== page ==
I was diagnosed with dysthymia (also known as persistent depressive disorder) around five or six years ago. This disorder is characterized by a low mood occurring for at least two years along with two other symptoms of depression. In general I’ve found I have fairly bad fatigue, I can never get enough sleep, concentration doesn’t come easy to me, and I’ve been known to be indecisive from time to time. I’ve also found that I tend fight with feelings of hopelessness or not being incredibly interested in things as well as irritability that can cause working in the professional challenging from time to time. Today I’m feeling especially unmotivated to write anything so I figured it’d be a perfect time to write about my mental disorder!
Being Tired All The Time Sucks
Saying it out loud like this probably doesn’t surprise anyone. However in day to day life I think it can be easy to forget about this. I set a fairly ambitious goal to write one article every day in December. One thing I forgot about when setting this goal is that there are some days where all I can do is the bare minimum to skate by because I’m physically exhausted. Today unfortunately ended up being one of those days so this article too will be the bare minimum for me to check of “wrote an article today” on my internal todo list.
I think this impact has become even greater as my scope of responsibility has increased. When I was just responsible for myself at work it wasn’t a big deal if I was having an off day. At this point I’m juggling two projects while having others look to me for insight into our product, Android best practices, how to do something in Kotlin, and other things. When I’m fighting back fatigue it’s no longer impacting just me but it’s impact others that depend on me. To sum it up, being tired sucks, and I think it causes a feedback loop that makes me more depressed.
Lack Of Motivation In The Professional Life Sucks
I assume this will hold true for all professional settings, however I’m a software engineer by trade so my personal story will draw from those experiences. There always seems to be something new coming out that I should be reading about or learning. There are times where I do feel incredibly motivated and I can catch up on a lot. The majority of the time though is spent fighting this feeling of dread and why can’t I just be sleeping instead , so pulling it together can take a lot of energy.
I’ve found I’m motivated by the lowest hanging fruit more so than big tasks; I assume this gives me a sense of accomplishment. This means larger and longer running tasks tend to be de-prioritized for things that are easy to complete such as responding to Slack or clearing out my inbox. Just today I was working on completing a feature when I was messaged about sponsoring a local event. I immediately jumped on the message to discuss the details and was immediately drained when we weren’t able to come to an agreement. Some days I wish I could just close Slack, turn off my phone, and focus, however I don’t think the world in 2018 is built well for people that want to disconnect.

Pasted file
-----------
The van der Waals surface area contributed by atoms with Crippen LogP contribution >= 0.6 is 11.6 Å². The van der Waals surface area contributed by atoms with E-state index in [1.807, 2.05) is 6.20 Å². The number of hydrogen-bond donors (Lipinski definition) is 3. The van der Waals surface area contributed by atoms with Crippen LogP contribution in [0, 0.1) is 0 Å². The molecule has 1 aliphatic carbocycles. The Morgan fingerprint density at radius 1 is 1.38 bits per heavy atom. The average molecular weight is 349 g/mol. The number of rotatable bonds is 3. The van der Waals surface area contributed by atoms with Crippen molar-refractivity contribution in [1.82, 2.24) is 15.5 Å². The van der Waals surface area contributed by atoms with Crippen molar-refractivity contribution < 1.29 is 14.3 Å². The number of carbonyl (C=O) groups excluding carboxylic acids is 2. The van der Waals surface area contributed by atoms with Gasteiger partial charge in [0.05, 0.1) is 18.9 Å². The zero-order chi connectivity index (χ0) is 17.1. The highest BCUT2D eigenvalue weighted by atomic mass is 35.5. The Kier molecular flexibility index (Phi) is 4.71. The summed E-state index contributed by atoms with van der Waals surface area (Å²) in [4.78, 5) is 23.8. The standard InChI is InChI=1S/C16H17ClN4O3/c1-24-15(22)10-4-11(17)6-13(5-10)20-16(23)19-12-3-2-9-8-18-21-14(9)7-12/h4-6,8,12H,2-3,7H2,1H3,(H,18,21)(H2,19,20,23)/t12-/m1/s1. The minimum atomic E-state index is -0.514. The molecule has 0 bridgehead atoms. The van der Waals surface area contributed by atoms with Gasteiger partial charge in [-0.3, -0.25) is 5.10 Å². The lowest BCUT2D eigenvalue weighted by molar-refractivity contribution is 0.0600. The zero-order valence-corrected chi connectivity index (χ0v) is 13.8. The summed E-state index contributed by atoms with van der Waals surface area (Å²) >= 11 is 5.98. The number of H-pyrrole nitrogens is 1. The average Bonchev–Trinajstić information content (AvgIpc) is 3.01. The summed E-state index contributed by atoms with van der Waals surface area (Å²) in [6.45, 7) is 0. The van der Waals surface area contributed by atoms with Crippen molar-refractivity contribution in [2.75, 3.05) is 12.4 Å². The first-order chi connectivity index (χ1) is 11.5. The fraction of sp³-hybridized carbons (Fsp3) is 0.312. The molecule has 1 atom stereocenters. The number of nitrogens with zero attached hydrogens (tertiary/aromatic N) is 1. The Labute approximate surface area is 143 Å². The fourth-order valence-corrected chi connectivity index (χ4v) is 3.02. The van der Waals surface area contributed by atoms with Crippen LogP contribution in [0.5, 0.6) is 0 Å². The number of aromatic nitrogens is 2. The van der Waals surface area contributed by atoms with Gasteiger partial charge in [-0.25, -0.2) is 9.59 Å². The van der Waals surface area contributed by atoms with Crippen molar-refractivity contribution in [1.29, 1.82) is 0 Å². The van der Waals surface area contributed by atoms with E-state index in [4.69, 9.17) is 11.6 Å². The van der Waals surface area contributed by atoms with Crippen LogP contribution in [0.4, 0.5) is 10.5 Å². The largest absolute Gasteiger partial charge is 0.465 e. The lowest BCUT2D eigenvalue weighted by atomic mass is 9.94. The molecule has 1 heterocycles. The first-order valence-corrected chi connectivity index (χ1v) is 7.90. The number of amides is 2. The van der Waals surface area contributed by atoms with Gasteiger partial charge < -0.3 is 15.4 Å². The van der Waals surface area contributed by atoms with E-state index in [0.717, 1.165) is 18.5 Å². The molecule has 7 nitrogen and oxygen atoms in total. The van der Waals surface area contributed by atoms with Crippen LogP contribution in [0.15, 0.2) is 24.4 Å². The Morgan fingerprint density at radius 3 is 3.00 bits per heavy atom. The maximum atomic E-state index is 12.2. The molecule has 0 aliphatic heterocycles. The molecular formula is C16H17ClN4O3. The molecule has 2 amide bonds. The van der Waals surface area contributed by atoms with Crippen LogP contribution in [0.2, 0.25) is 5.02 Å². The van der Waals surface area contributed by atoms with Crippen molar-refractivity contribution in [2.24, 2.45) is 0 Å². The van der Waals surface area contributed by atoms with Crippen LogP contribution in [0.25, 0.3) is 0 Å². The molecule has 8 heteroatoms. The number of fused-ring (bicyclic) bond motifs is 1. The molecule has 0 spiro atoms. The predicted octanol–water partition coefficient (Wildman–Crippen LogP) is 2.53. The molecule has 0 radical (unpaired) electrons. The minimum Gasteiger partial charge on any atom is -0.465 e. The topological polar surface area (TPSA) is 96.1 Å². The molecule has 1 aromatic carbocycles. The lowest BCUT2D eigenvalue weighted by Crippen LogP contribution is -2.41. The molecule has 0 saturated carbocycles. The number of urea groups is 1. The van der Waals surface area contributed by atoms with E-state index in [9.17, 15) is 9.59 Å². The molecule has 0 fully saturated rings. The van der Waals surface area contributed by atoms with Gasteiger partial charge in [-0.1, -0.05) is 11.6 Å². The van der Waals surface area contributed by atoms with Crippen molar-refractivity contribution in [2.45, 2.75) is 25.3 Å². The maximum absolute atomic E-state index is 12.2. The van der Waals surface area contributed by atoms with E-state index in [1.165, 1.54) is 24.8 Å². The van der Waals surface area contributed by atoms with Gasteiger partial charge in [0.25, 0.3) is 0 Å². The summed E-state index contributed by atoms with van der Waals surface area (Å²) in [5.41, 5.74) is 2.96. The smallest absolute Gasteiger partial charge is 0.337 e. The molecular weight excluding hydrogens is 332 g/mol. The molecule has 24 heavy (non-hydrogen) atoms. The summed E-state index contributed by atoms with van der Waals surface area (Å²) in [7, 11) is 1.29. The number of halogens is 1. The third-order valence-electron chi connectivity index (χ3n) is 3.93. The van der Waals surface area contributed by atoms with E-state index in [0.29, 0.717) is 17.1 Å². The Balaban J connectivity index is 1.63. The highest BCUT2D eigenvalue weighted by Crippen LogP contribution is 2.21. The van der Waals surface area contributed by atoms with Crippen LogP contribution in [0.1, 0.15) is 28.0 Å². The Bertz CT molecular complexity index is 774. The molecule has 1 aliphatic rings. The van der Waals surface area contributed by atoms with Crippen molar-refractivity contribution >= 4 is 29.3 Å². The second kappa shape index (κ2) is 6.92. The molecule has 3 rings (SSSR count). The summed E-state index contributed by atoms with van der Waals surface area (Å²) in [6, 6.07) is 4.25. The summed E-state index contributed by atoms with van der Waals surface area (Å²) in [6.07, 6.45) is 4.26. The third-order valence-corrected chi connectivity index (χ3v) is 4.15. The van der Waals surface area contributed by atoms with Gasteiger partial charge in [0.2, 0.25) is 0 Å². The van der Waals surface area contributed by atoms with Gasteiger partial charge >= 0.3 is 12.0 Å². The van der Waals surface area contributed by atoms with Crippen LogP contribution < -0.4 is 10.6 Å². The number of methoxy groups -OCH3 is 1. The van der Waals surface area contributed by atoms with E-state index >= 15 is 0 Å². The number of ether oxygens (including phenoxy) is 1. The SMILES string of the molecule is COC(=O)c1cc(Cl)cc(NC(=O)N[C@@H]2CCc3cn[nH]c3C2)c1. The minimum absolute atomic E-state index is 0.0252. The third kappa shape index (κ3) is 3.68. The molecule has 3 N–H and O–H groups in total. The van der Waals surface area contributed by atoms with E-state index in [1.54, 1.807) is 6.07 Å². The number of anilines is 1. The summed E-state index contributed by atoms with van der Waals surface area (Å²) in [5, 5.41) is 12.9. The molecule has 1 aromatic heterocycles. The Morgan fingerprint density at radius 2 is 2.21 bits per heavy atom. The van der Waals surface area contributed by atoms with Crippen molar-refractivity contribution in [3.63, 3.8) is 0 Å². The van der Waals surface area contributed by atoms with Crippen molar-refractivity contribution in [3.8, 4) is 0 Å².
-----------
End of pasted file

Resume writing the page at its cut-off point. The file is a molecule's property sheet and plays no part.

Being Indecisive Has Caused Plenty Of Problems
Not being able to make a decision and then stick to it can have some dramatic consequences. One problem I currently face is not being able to unwind after work or properly destress on the weekends. In the past I would play video games however I’ve found just deciding which game to play is a major task (first world problems, I know), so I typically end up sitting on YouTube for a few hours until I finally work up enough energy to play a game for a little bit.
Another recent example has to do with career advancement. I was faced with the choice of applying to become an Engineering Manager or stay the course as a Senior Engineer and continue to trek towards becoming a Principal Engineer someday. Through a lot of indecisiveness and general feeling of dread (what if I am a shitty manager?) I ended up staying the course and passing on the opportunity to interview for the position. Was this a good career move? Probably not, most high level engineering positions want management in there so even if I was a terrible manager I could have always jumped back over while still having the word Manager on my resume.
Depression Is Not Fun
I guess the point I’m trying to make with this article (besides being able to say I wrote something today) is that depression is not fun. There are some days where I flat out don’t have the energy to do more than the bare minimum and yet there is no good excuse in today’s world to support that. While my current manager probably would be fine with me posting “ Hey everyone, I’m feeling super depressed today, going to take the day to sleep” in the morning on Slack, I think they are the anomaly. I think I’m longing for a world where mental disorders are treated like physical ones; it’d be nice if having a bad day mentally was respected in the same way as someone that caught the flu.
This content was originally published here.